When the former McDonald’s came down back in October of 2013, it marked an end of an era for Bristol. The building was the last remaining original structure on the Centre Mall site.
The removal of the structure brought hope and nostalgia to many.
TJ Barnes, Bristol GOP chairperson at the time said “On one hand I have some great memories of having my 6th Birthday Party there and then going over and seeing Star Wars the movie at the theaters right next store. It is also nice to see the beginning of the future for the downtown and lets hope we now see things begin to move downtown. ”
Ellen Zoppo-Sassu, then Council candidate said “Having grown up on Federal Hill, one of the coming of age moments for us was when we were finally allowed to venture downtown by ourselves. This sense of freedom encompassed the movie theater, McDonald’s and the mall. So I am both a little nostalgic and also hopeful at seeing this demolition occur. I am hopeful that the new downtown will be something that all generations of residents, young and old, will enjoy, and will redefine our sense of place and community for our existing merchants and future ones as well.”
The opening of the new restaurant and removal of the old, marked an important milestone for downtown Bristol. Many felt it would pave the way for phase one to start by Renaissance Downtowns.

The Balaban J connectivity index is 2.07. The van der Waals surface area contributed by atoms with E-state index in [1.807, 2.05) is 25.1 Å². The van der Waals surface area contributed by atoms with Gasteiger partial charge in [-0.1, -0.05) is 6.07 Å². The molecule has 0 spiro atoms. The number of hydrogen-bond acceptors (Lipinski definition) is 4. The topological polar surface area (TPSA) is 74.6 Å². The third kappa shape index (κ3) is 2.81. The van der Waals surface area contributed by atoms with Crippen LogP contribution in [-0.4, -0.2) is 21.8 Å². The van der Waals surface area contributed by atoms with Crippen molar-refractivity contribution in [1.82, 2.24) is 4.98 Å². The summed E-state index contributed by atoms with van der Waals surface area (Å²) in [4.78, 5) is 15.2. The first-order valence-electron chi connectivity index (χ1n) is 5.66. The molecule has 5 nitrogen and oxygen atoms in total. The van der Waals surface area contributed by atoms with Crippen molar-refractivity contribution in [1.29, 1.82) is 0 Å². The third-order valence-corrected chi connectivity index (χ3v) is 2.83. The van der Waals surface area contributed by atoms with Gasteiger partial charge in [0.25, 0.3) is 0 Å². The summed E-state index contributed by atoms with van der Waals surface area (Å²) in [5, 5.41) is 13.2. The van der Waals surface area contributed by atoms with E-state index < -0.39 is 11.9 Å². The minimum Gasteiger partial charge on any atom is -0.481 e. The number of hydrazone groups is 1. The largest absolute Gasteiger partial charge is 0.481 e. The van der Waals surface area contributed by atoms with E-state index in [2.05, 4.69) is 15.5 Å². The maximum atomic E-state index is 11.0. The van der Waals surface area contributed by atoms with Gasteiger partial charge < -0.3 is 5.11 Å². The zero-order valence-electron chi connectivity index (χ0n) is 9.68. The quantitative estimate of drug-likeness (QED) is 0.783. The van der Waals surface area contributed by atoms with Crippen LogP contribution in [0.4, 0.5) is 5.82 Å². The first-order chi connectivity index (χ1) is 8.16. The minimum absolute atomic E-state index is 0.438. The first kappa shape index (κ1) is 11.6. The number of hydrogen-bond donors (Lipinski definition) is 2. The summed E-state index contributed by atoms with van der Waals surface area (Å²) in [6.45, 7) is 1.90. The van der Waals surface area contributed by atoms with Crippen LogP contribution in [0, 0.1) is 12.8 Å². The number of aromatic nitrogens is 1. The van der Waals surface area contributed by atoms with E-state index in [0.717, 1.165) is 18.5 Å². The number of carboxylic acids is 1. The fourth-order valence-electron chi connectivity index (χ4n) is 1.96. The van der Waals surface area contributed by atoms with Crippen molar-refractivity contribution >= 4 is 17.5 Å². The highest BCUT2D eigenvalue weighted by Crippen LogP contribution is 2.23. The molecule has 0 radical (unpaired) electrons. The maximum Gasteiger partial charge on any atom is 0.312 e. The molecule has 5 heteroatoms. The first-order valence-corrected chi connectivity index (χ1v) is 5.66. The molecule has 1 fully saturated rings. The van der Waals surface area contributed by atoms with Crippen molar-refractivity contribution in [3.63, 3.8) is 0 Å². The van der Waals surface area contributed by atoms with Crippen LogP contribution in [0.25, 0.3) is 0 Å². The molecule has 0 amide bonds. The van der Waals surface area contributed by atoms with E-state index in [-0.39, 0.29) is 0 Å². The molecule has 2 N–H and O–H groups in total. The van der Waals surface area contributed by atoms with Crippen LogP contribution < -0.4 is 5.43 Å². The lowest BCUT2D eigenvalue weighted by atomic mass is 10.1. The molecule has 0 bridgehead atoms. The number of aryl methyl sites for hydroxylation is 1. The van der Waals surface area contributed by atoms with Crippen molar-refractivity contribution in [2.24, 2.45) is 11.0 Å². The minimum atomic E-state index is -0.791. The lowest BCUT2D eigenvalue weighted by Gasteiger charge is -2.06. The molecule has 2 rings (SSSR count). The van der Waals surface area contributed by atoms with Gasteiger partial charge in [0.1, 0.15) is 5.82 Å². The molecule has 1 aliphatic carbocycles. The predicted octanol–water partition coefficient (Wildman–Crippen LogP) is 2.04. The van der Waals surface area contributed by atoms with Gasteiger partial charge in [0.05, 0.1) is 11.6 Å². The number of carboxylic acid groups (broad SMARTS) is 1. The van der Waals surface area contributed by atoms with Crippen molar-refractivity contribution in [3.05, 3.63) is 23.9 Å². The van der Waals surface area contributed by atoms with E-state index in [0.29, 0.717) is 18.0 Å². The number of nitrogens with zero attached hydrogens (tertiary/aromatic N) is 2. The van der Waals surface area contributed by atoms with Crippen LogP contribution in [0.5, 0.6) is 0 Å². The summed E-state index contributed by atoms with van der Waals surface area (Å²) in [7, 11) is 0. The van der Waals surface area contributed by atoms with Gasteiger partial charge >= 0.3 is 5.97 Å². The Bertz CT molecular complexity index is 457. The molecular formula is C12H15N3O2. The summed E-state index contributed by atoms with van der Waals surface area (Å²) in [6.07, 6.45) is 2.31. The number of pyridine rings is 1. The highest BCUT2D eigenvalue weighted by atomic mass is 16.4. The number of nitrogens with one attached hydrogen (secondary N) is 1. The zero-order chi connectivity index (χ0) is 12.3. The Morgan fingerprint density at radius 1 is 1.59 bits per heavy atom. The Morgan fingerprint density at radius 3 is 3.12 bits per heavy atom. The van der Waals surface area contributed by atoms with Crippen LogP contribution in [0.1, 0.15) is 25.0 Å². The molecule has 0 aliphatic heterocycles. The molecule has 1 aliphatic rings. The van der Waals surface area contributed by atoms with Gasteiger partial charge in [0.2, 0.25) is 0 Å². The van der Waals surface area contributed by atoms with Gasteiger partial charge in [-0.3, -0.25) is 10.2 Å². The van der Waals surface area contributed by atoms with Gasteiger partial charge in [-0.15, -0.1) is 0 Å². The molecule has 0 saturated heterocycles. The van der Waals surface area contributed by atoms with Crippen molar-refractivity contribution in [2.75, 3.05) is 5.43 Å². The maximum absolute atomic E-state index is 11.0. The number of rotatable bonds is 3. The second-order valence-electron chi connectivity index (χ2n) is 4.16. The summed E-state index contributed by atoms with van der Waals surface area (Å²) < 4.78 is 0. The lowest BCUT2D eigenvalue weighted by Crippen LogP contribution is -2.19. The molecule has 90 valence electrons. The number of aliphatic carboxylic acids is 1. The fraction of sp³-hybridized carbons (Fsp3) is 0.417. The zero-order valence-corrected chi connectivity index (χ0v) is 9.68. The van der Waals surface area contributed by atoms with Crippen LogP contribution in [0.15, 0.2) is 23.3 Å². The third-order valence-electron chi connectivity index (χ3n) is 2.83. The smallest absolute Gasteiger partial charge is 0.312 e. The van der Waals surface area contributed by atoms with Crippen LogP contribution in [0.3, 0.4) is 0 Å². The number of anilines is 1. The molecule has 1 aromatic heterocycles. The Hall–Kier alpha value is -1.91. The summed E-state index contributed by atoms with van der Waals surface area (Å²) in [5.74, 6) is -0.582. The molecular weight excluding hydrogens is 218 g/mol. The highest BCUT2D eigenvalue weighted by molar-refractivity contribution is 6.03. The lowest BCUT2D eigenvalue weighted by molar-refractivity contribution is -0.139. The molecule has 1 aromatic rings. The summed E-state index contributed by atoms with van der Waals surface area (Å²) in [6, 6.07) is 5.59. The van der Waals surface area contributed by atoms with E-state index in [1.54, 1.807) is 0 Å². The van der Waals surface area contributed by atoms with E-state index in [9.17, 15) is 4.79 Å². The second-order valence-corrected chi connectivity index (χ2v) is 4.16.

Former Councilor Derek Czenczelewski said at the time “I’m very happy to see the final piece of demolition taking place on the Depot Square property and look forward to the start of Phase 1 as soon as Renaissance is ready to get shovels in the ground. I think I speak for most Bristol citizens when I say we are eagerly awaiting the “official” start of our downtown’s revitalization.”
Mark Walerysiak, with Renaissance Downtowns wrote on their community website (Bristol Rising) “Once the building is down and the site is clear, that will only help provide a larger lane for Renaissance Downtowns to lock in financing for the development, and after that happens away we go.”
In a prepared 2013 statement Ryan Porter, VP of Renaissance Downtowns spoke of the complexity of obtaining financing.
“Currently, Renaissance has been working diligently to put the ﬁnal pieces together in anticipation of the upcoming groundbreaking by finalizing financing for the initial phase of the development. The thing most people aren’t aware of is the complexity required to ﬁnance and develop new construction in this day and age. It takes creative partnerships, creative financing, and long negotiations to pull it all together. We’re inching closer each day, requiring our utmost attention and inherently less spotlight.”
A 1992 article in the Hartford Courant is a great example of the beginning of the end for the mall.
A 2006 post by Labelscar said the mall was one of the strangest and most forgotten mall they’ve found in New England.